RealClearPolitics has devised a simulation of the 2016 presidential election. It’s on this website. It shows what percentages of whites, African-Americans, Latinos, and Asians voted for Obama and Romney in 2012 and what the voter turnout of each of these demographic groups was. It then allows YOU the reader to hit arrows that change the percentages and turnouts. If the changes are large enough, the popular vote percentages and Electoral College vote numbers change.

Romney won 59 percent of the white vote in 2012, but the interactive chart shows he won 60.2 percent of the two-party vote because votes for third parties are excluded from the simulation. According to the simulation, a Republican will win the presidency even if he only receives 19 percent of the Latino vote if he can win 64 percent of the two-party vote. It also shows that Obama would have won the 2012 election if he received ZERO Latino votes (and Romney also got no Latino votes).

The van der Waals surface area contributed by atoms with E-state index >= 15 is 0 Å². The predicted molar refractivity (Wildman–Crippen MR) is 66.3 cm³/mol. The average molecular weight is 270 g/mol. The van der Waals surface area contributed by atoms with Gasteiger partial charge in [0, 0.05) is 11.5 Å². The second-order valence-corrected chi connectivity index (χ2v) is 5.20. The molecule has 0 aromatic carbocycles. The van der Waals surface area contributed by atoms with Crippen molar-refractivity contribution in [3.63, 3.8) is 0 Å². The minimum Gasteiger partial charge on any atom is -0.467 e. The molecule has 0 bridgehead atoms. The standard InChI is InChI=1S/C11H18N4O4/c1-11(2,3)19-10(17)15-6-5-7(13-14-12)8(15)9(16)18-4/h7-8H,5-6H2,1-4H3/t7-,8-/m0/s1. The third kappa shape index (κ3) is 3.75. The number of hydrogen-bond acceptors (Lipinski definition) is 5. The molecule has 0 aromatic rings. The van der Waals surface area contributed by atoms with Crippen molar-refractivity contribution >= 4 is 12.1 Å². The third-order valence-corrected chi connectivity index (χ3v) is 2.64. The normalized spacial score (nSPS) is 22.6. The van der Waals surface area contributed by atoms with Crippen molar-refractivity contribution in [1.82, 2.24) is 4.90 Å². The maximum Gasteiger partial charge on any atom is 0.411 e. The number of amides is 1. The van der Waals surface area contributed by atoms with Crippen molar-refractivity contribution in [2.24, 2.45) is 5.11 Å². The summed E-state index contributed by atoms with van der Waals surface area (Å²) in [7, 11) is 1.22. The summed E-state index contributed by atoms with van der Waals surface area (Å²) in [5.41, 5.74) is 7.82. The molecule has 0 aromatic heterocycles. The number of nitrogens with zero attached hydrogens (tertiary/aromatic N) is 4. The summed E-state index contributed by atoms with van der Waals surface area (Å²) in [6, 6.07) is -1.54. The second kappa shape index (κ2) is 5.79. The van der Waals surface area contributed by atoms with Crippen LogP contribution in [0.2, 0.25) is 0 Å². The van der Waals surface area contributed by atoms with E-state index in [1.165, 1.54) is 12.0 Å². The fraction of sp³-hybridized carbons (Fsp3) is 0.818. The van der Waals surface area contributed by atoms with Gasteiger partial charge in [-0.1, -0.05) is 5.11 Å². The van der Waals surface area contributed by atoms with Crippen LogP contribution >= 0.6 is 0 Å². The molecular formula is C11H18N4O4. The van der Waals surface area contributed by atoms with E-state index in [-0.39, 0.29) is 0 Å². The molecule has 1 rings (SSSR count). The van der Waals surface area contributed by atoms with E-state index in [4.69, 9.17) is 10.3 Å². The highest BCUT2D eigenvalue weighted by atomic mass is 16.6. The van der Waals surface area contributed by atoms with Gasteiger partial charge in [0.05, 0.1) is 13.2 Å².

The projection that the GOP candidate will win the presidency with 64 percent of the two-party vote is predicated on voter turnout percentages remaining the same as 2012. In fact, though, the percentage of the Latino electorate who voted plunged from 48 percent in 2012 to 27 percent in 2014, “the lowest rate ever recorded for Latinos,” according to this report in The New York Times. The report details how young people are more likely not to vote than older people and points out that the percentage of young people in the Latino population is higher than the percentage of young people in other demographic groups.

In addition, new voter identification laws in several states could reduce the Latino turnout. The bottom line is that the Republican nominee for the presidency could win the election with significantly less than 64 percent of the two-party vote. An article in the Chicago Tribune entitled “Republicans don’t need a lot of Hispanic voters” that is based on the RealClearPolitics simulation summarized the importance of the Latino and white vote in the 2016 presidential election.

“Hispanic voters are not as crucial to Republicans as conventional wisdom has it,” the article says. “To win, Romney would have had to do a bit better than even Obama did (71 percent) among Hispanics. It would make a real difference, on the other hand, if Republicans increased their share of white voters by only a few percentage points.”

So the GOP might want to add this famous Mark Twain quote as a tag line…

“The reports of my death have been greatly exaggerated”